“The search for funds to cover the cost of surgery takes many months and is extremely stressful, especially since we must go to many institutions to ensure that the cost of the operation is covered. The doctor informed me I needed a heart operation as soon as possible, but I needed to find the funds first!”
As part of this project supporting hospital costs, WA allocated funds to supplement the contribution from UNRWA towards Muhammad’s treatment. Muhammad’s family and friends were then able to raise the reduced balance required for his heart surgery.
“Welfare Association was the first institution to receive my file and approve quickly. I started researching other institutions to provide the remaining funds. My health is currently stable and I am thankful for the support and treatment I received.”
PRL = Palestine Refugee in Lebanon / PRS = Palestine Refugee in Syria
Amal is a seven year-old girl in second grade at school. She lives in Al Zaytoon area, East of Gaza, an area that is often subjected to military conflict. She has three sisters and two brothers. Amal’s father is unemployed due to the difficult economic situation in Gaza and the lack of employment opportunities.
Amal told the project team:
“I can hardly see the blackboard in my class, I had to stand in front of the board to be able to see what the teacher writes. I always ask my teacher to read what she writes on the blackboard.”
Her teacher in Tunis School said that Amal is constantly leaning over her desk to write in her notebook, and that Amal’s writing is not tidy or clear. “I cannot read what she writes. I tried to encourage her to participate more but she refuses. Amal is shy and feels unhappy, fearing the other students will laugh at her. She even refuses to write on the blackboard as she cannot see properly.”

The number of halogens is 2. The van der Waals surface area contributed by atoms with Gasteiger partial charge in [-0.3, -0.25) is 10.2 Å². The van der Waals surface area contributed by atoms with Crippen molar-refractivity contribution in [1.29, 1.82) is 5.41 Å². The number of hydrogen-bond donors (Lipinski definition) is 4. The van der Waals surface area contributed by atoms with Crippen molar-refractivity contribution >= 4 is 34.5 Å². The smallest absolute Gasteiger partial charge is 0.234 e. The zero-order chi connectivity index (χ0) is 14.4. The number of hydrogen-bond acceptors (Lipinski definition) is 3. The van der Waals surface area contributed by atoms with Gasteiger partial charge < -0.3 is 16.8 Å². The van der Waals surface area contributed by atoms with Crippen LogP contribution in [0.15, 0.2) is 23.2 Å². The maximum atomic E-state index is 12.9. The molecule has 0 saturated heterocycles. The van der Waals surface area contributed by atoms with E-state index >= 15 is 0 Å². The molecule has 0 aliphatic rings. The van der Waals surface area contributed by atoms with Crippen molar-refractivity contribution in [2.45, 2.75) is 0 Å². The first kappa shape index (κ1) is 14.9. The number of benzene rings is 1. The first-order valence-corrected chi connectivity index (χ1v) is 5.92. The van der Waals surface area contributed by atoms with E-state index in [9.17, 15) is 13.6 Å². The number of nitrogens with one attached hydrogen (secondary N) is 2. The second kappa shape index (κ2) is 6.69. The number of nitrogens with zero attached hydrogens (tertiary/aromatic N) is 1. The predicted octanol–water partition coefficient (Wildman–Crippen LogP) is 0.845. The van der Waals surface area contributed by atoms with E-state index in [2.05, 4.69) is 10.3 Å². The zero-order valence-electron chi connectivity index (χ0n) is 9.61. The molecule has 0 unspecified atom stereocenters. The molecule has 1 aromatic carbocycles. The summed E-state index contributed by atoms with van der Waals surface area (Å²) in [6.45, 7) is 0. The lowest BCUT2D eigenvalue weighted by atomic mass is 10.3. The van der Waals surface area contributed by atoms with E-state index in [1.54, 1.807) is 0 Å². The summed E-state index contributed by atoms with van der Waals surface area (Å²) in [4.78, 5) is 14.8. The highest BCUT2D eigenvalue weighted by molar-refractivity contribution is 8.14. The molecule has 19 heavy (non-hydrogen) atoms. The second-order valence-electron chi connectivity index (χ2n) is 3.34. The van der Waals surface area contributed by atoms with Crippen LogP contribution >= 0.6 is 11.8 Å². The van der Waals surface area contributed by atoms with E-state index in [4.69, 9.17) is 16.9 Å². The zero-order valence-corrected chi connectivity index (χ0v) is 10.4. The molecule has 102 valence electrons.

Amal’s parents noticed the problem of her sight, after the school informed them, but they couldn’t afford to buy eyeglasses. The cost is around US$20 (approximately £15).
Through the sight screening during the project, Amal was found to have severe short-sightedness/Myopia of the left eye and laziness in the right eye, which has negatively affected her daily life. The weakness in her sight also left Amal alone and isolated from playing with her friends at school. She had only one friend and her academic achievement was getting worse.
Amal was delighted to receive her new eyeglasses. The project team and teachers observed her progress as she started to study and prepare for the end-of-year exams well. They noted that her participation in the classroom has also improved. Her writing has become much easier to read. They also noticed that Amal started to build friendships with other students at school.
“I like watching TV and playing with the girls and boys in my class, but because I did not see well, I was always afraid to play with them before. I fear falling over and hate it when they laugh at me.” When we met Amal after she received the glasses, she said: “I’m very happy with the eyeglasses. I can see the board much better now. I feel more confident that I will not fall over and I can play with my classmates. When I look at myself in the mirror, I find the eyeglasses look beautiful on me!”
Amal’s mother noticed that her daughter is now more relaxed and confident at home, she said: “Amal studies well now, and in her free time she loves to read stories and watch cartoons.”